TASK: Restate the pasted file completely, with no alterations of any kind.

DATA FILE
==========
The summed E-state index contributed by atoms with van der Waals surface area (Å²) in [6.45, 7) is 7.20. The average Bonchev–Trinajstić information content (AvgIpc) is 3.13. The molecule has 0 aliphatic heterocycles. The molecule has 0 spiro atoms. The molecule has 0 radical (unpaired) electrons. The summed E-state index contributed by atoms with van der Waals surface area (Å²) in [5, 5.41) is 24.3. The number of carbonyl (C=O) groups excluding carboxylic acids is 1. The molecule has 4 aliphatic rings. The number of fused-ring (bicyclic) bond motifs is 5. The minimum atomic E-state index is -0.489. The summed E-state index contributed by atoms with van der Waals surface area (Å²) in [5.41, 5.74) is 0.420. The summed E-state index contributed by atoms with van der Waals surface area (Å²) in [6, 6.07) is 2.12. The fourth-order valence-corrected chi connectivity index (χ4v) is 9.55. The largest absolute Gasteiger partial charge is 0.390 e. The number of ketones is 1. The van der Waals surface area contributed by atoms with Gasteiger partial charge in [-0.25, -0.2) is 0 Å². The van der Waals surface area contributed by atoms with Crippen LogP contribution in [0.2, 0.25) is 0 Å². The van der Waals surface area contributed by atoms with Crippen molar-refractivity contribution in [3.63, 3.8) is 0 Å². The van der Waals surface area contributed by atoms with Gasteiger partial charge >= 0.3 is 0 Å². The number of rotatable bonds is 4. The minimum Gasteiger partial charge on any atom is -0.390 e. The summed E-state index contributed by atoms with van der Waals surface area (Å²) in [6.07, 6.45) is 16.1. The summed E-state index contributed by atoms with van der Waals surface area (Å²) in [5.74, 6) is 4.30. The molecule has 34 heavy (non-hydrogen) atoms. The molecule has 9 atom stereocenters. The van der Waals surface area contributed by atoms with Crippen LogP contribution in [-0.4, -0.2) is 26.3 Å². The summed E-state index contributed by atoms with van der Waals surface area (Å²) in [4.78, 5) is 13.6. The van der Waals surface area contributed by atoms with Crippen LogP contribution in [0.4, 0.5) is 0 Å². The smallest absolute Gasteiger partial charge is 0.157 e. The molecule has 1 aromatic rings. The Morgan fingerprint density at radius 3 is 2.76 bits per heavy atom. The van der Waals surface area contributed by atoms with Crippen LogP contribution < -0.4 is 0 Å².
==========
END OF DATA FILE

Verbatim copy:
The summed E-state index contributed by atoms with van der Waals surface area (Å²) in [6.45, 7) is 7.20. The average Bonchev–Trinajstić information content (AvgIpc) is 3.13. The molecule has 0 aliphatic heterocycles. The molecule has 0 spiro atoms. The molecule has 0 radical (unpaired) electrons. The summed E-state index contributed by atoms with van der Waals surface area (Å²) in [5, 5.41) is 24.3. The number of carbonyl (C=O) groups excluding carboxylic acids is 1. The molecule has 4 aliphatic rings. The number of fused-ring (bicyclic) bond motifs is 5. The minimum atomic E-state index is -0.489. The summed E-state index contributed by atoms with van der Waals surface area (Å²) in [5.41, 5.74) is 0.420. The summed E-state index contributed by atoms with van der Waals surface area (Å²) in [6, 6.07) is 2.12. The fourth-order valence-corrected chi connectivity index (χ4v) is 9.55. The largest absolute Gasteiger partial charge is 0.390 e. The number of ketones is 1. The van der Waals surface area contributed by atoms with Gasteiger partial charge in [-0.25, -0.2) is 0 Å². The van der Waals surface area contributed by atoms with Crippen LogP contribution in [0.2, 0.25) is 0 Å². The van der Waals surface area contributed by atoms with Crippen molar-refractivity contribution in [3.63, 3.8) is 0 Å². The van der Waals surface area contributed by atoms with Gasteiger partial charge >= 0.3 is 0 Å². The number of rotatable bonds is 4. The minimum Gasteiger partial charge on any atom is -0.390 e. The summed E-state index contributed by atoms with van der Waals surface area (Å²) in [6.07, 6.45) is 16.1. The summed E-state index contributed by atoms with van der Waals surface area (Å²) in [5.74, 6) is 4.30. The molecule has 34 heavy (non-hydrogen) atoms. The molecule has 9 atom stereocenters. The van der Waals surface area contributed by atoms with Crippen LogP contribution in [-0.4, -0.2) is 26.3 Å². The summed E-state index contributed by atoms with van der Waals surface area (Å²) in [4.78, 5) is 13.6. The van der Waals surface area contributed by atoms with Crippen LogP contribution in [0.4, 0.5) is 0 Å². The smallest absolute Gasteiger partial charge is 0.157 e. The molecule has 1 aromatic rings. The Morgan fingerprint density at radius 3 is 2.76 bits per heavy atom. The van der Waals surface area contributed by atoms with Crippen LogP contribution < -0.4 is 0 Å².